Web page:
Docker, the startup behind the popular Linux application container technology, just got a lot more wind behind its already full sails. The San Francisco company got $95 million from a group of investors in a Series D funding round.
Over the past two years or so, Docker has been one of Silicon Valley’s quickest-rising stars. It announced its first production-ready release with a bang at a sold-out DockerCon in San Francisco just last June.
Since then, the company raised a $40 million Series C round, made four acquisitions, and previewed its flagship commercial product, Docker Hub Enterprise, which is a central repository and management platform for Docker container images that can be hosted on infrastructure of the customer’s choice. Docker raised a $15 million Series B in January of last year.
Docker acquisition timeline:
- July 2014: Docker acquires a two-man London-based Orchard Labs, which hosts Docker containers in the cloud as a service and has an open source container orchestration tool called Fig.
- October 2014: Docker acquires Koality, a San Francisco-based startup whose software simplifies management of things like software versioning, upgrading, and updating.
- March 2015: Docker acquires Kitematic, a Canadian shop that makes it possible to run, build, and ship Docker containers on Macs.
- March 2015: Docker acquires SocketPlane, a Sunnyvale, California, startup whose software defined network technology enables sophisticated network management for containerized applications.
The startup, whose offices are in San Francisco’s financial district, enjoys wholehearted support of the big three public cloud providers Amazon, Microsoft, and Google. Microsoft, Amazon Web Services, and IBM have made strategic product investments in support of Docker.
Its products are based on its open-source container technology, which is also called Docker. While application “containerization” has been part of Linux functionality for a long time, Docker has figured out an elegant way to use this functionality that has been very popular with developers.
Its ultimate goal is to enable developers to write applications without worrying about what kind of infrastructure they are going to run on. The idea is to make it easy for a developer to deploy an application they wrote on their laptop in a test environment or in production, be it on bare metal or inside VMs in his or her company’s data center or on an infrastructure cloud the likes of AWS and Microsoft provide.
Many companies have been building tools that help use and manage Docker containers for complex applications that run across multiple containers securely and in multi-tenant settings (when multiple users’ applications share physical computing resources). These companies include Google, Microsoft, Amazon, IBM, Joyent, CoreOS, and Docker itself, among others.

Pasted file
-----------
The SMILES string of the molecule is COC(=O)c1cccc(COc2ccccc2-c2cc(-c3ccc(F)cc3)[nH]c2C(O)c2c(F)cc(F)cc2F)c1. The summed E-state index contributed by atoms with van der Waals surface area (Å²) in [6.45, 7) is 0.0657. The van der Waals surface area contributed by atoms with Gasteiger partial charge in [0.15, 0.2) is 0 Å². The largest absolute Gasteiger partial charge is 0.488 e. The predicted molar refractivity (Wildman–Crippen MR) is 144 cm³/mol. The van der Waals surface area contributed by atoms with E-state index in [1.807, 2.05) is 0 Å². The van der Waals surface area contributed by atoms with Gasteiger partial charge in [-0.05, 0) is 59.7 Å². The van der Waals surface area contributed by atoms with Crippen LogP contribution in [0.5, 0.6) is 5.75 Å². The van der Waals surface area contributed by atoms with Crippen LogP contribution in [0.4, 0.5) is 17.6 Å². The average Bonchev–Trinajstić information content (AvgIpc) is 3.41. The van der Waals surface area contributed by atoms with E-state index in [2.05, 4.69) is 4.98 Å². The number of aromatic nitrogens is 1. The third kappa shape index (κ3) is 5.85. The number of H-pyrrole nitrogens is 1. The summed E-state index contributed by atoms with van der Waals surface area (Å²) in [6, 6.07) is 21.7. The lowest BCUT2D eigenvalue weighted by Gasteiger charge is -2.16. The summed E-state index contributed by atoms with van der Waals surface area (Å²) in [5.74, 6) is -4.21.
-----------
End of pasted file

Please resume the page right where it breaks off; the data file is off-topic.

The rate at which this ecosystem around Docker technology has been growing is both a sign and a reason for the company’s success. It now has a strong user base, which includes the likes of Groupon, Yelp, Spotify, BBC, and Goldman Sachs.
Goldman is also one of the new investors that joined the latest Docker funding round. Other new investors were Coatue and Northern Trust.
Previous investors Benchmark, Greylock Partners, Sequoia Capital, Trinity Ventures, and Yahoo co-founder Jerry Yang’s AME Cloud Ventures also participated.
Docker founder and CTO Solomon Hykes said the company’s aim was to provide a tool that will make possible applications that haven’t been possible before.
“We think [developers] are still looking for a platform that helps them build and ship applications in a truly standardized way, without lock-in or unwanted bundled features,” he said in a statement. “That is what we set out to build, and we are not yet content with what we have achieved so far.”
As enterprises build more and more software in-house, Docker (and many others) is seizing on the opportunity to sell tools to enterprise software developers. Goldman is a prime example.
“With the accelerating pace of digitization in the financial industry, the breadth, complexity, and diversity of our software and infrastructure services has grown materially,” Don Duet, global co-head of Goldman’s technology division, said in a statement. “The ability to manage and run business-critical technology at scale in an agile and adaptive ecosystem has become fundamental to our firm.”